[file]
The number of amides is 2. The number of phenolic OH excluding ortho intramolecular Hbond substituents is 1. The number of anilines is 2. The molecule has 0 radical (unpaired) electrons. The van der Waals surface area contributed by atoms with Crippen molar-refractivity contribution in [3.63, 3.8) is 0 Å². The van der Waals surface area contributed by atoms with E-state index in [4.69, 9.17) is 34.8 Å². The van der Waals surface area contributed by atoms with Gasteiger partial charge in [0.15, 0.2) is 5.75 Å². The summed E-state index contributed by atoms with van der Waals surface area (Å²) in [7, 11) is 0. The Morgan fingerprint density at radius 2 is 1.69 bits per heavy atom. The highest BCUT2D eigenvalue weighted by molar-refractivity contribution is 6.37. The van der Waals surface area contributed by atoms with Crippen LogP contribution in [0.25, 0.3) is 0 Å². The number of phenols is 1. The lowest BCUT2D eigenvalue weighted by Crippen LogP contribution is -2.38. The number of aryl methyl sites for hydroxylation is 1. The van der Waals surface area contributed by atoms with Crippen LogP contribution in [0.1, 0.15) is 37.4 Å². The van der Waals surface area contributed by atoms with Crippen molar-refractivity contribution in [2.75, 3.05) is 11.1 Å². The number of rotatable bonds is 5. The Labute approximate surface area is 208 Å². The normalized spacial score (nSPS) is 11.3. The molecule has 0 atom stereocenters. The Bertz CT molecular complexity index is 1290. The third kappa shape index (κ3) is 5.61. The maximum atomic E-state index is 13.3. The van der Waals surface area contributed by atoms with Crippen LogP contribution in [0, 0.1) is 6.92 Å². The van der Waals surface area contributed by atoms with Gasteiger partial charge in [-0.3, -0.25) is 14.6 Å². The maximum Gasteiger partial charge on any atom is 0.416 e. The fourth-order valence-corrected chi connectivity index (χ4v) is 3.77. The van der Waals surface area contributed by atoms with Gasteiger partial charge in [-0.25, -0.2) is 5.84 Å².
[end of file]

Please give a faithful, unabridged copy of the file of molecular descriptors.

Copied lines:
The number of amides is 2. The number of phenolic OH excluding ortho intramolecular Hbond substituents is 1. The number of anilines is 2. The molecule has 0 radical (unpaired) electrons. The van der Waals surface area contributed by atoms with Crippen molar-refractivity contribution in [3.63, 3.8) is 0 Å². The van der Waals surface area contributed by atoms with E-state index in [4.69, 9.17) is 34.8 Å². The van der Waals surface area contributed by atoms with Gasteiger partial charge in [0.15, 0.2) is 5.75 Å². The summed E-state index contributed by atoms with van der Waals surface area (Å²) in [7, 11) is 0. The Morgan fingerprint density at radius 2 is 1.69 bits per heavy atom. The highest BCUT2D eigenvalue weighted by molar-refractivity contribution is 6.37. The van der Waals surface area contributed by atoms with Crippen LogP contribution in [0.25, 0.3) is 0 Å². The number of phenols is 1. The lowest BCUT2D eigenvalue weighted by Crippen LogP contribution is -2.38. The number of aryl methyl sites for hydroxylation is 1. The van der Waals surface area contributed by atoms with Crippen LogP contribution in [0.1, 0.15) is 37.4 Å². The van der Waals surface area contributed by atoms with Crippen molar-refractivity contribution in [2.75, 3.05) is 11.1 Å². The number of rotatable bonds is 5. The Labute approximate surface area is 208 Å². The normalized spacial score (nSPS) is 11.3. The molecule has 0 atom stereocenters. The Bertz CT molecular complexity index is 1290. The third kappa shape index (κ3) is 5.61. The maximum atomic E-state index is 13.3. The van der Waals surface area contributed by atoms with Crippen LogP contribution in [0, 0.1) is 6.92 Å². The van der Waals surface area contributed by atoms with Gasteiger partial charge in [-0.3, -0.25) is 14.6 Å². The maximum Gasteiger partial charge on any atom is 0.416 e. The fourth-order valence-corrected chi connectivity index (χ4v) is 3.77. The van der Waals surface area contributed by atoms with Gasteiger partial charge in [-0.25, -0.2) is 5.84 Å².